2) A sharp distinction must be drawn between two things ; of these, the one is, that the eggs of bees, which produce drones, are not fertilised, the other, that the absence of fertilisation is the cause of the development of a drone out of such an unfertilised egg. The latter is Dzierzon’s theory of the determination of sex. To speak of the former as “Dzierzon’s theory” is to lead to needless confusion, and, moreover, it is or is not a fact — not a theory — that as a rule the droneeggs of the bee are not fertilised. From the supposed fact of the absence of fertilisation Dzierzon set up the theory, that omission of fertilisation in the bee determined the development to the male sex.

I. Theses concerning Sex, Hermaphroditism, and Parthenogenesis

Here, I would lay down certain theses, concerning sex, hermaphroditism, and parthenogenesis.

1. The male gamete, the spermatozoon, has and can have absolutely no influence in determining the sex of the “offspring”. Its role is simply to bring about the effects due to amphimixis.

2. After development has commenced, the nutrition of the developing germ, or of the mother, if development be in utero, cannot have the slightest effect on the sex.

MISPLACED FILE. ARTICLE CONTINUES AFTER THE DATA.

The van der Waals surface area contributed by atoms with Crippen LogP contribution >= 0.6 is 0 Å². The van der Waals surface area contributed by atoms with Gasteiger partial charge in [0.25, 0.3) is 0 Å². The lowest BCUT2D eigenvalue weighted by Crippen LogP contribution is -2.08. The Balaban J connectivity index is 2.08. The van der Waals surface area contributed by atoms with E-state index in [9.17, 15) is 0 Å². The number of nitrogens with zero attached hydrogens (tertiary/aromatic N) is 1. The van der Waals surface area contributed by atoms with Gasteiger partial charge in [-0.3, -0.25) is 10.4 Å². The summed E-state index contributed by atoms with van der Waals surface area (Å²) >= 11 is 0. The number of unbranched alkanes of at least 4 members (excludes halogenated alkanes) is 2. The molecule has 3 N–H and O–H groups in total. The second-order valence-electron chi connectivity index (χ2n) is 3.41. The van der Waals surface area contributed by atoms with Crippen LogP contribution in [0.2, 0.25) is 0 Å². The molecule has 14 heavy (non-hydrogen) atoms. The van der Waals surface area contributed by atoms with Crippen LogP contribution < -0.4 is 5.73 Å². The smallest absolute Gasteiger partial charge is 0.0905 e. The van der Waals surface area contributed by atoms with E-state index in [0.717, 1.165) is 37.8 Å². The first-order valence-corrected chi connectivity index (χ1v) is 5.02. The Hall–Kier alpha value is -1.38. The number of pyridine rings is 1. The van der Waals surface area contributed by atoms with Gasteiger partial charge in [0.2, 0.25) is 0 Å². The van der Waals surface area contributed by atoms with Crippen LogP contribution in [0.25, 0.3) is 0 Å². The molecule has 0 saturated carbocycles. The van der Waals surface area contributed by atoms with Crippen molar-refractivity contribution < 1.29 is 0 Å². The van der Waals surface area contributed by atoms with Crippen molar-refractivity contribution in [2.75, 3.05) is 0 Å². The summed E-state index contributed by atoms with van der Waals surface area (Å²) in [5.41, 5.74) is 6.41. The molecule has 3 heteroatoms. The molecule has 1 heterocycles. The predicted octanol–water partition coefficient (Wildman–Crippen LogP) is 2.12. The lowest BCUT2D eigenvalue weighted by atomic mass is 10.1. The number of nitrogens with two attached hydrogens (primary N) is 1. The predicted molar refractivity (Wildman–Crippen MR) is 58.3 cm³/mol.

3. Once the egg is fertilised, nothing whatever can influence the sex of its most obvious product, the embryo.

4. Nor is the sex determined in the moment of fertilisation : on the contrary, it is predetermined, in all probability from an epoch shortly antecedent to the formation of the egg-mother-cell or oocyte, which becomes an “egg” by giving off the polar bodies (Fig. 1, p. 750).

5. The sex is a function of the egg itself. With a given egg nothing whatever can alter the sex of the embryo, destined to arise from it.

Since in the human subject all the cells (oocytes), which later on become the actual ova, are already present long before birth, it seems to follow, that here the sex of each and everyone of the future offspring is already predetermined, even before the birth of the parent itself. Each oocyte in the ovary of a new-born child would, therefore, already at that early period have the stamp of sex impressed upon it.

6. There are two kinds of eggs: of these the one is destined to give rise to a male form, the other to a female one. For shortness and simplicity these may be spoken of respectively as “male-eggs” and “female-eggs”.